Published: May 26, 2004
Over the last year this newspaper has shone the bright light of hindsight on decisions that led the United States into Iraq. We have examined the failings of American and allied intelligence, especially on the issue of Iraq's weapons and possible Iraqi connections to international terrorists. We have studied the allegations of official gullibility and hype. It is past time we turned the same light on ourselves.
In doing so - reviewing hundreds of articles written during the prelude to war and into the early stages of the occupation - we found an enormous amount of journalism that we are proud of. In most cases, what we reported was an accurate reflection of the state of our knowledge at the time, much of it painstakingly extracted from intelligence agencies that were themselves dependent on sketchy information. And where those articles included incomplete information or pointed in a wrong direction, they were later overtaken by more and stronger information. That is how news coverage normally unfolds.
But we have found a number of instances of coverage that was not as rigorous as it should have been. In some cases, information that was controversial then, and seems questionable now, was insufficiently qualified or allowed to stand unchallenged. Looking back, we wish we had been more aggressive in re-examining the claims as new evidence emerged - or failed to emerge.
The problematic articles varied in authorship and subject matter, but many shared a common feature. They depended at least in part on information from a circle of Iraqi informants, defectors and exiles bent on "regime change" in Iraq, people whose credibility has come under increasing public debate in recent weeks. (The most prominent of the anti-Saddam campaigners, Ahmad Chalabi, has been named as an occasional source in Times articles since at least 1991, and has introduced reporters to other exiles. He became a favorite of hard-liners within the Bush administration and a paid broker of information from Iraqi exiles, until his payments were cut off last week.) Complicating matters for journalists, the accounts of these exiles were often eagerly confirmed by United States officials convinced of the need to intervene in Iraq. Administration officials now acknowledge that they sometimes fell for misinformation from these exile sources. So did many news organizations - in particular, this one.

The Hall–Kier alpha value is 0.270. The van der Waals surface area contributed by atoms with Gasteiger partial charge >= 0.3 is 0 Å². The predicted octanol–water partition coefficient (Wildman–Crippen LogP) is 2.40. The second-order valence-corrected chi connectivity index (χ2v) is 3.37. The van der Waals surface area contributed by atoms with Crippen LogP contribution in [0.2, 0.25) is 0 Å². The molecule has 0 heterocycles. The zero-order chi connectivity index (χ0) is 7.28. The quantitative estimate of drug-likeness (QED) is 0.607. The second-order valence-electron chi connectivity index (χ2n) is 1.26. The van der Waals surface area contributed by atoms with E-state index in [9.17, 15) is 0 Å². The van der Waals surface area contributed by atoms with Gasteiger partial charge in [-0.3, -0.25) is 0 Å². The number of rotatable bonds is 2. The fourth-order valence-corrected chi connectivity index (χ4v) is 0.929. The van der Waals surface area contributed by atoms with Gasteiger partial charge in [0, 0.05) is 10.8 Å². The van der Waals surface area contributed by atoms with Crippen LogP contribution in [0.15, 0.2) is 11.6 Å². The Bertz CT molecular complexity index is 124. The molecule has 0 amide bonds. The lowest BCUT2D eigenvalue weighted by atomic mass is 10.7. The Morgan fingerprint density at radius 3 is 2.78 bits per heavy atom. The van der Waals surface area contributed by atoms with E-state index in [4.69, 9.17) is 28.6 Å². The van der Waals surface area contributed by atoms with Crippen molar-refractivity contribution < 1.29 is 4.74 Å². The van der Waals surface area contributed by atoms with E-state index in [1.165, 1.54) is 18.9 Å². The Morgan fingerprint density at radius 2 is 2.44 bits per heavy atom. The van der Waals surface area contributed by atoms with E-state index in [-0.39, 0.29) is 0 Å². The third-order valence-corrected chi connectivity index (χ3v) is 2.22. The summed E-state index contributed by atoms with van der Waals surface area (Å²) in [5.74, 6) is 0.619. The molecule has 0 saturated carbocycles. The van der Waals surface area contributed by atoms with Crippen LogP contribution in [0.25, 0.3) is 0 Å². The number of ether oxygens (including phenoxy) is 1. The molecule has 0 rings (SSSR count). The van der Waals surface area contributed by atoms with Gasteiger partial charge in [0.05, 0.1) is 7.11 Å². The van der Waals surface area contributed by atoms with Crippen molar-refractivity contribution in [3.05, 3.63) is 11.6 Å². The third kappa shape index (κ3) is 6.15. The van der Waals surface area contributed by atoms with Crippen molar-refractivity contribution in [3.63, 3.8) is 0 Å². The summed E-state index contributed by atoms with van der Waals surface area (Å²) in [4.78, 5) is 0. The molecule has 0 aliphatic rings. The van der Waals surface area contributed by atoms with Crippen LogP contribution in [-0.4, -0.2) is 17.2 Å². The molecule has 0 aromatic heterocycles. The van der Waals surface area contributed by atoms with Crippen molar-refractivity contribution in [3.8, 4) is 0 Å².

Some critics of our coverage during that time have focused blame on individual reporters. Our examination, however, indicates that the problem was more complicated. Editors at several levels who should have been challenging reporters and pressing for more skepticism were perhaps too intent on rushing scoops into the paper. Accounts of Iraqi defectors were not always weighed against their strong desire to have Saddam Hussein ousted. Articles based on dire claims about Iraq tended to get prominent display, while follow-up articles that called the original ones into question were sometimes buried. In some cases, there was no follow-up at all.
On Oct. 26 and Nov. 8, 2001, for example, Page 1 articles cited Iraqi defectors who described a secret Iraqi camp where Islamic terrorists were trained and biological weapons produced. These accounts have never been independently verified.
On Dec. 20, 2001, another front-page article began, "An Iraqi defector who described himself as a civil engineer said he personally worked on renovations of secret facilities for biological, chemical and nuclear weapons in underground wells, private villas and under the Saddam Hussein Hospital in Baghdad as recently as a year ago." Knight Ridder Newspapers reported last week that American officials took that defector - his name is Adnan Ihsan Saeed al-Haideri - to Iraq earlier this year to point out the sites where he claimed to have worked, and that the officials failed to find evidence of their use for weapons programs. It is still possible that chemical or biological weapons will be unearthed in Iraq, but in this case it looks as if we, along with the administration, were taken in. And until now we have not reported that to our readers.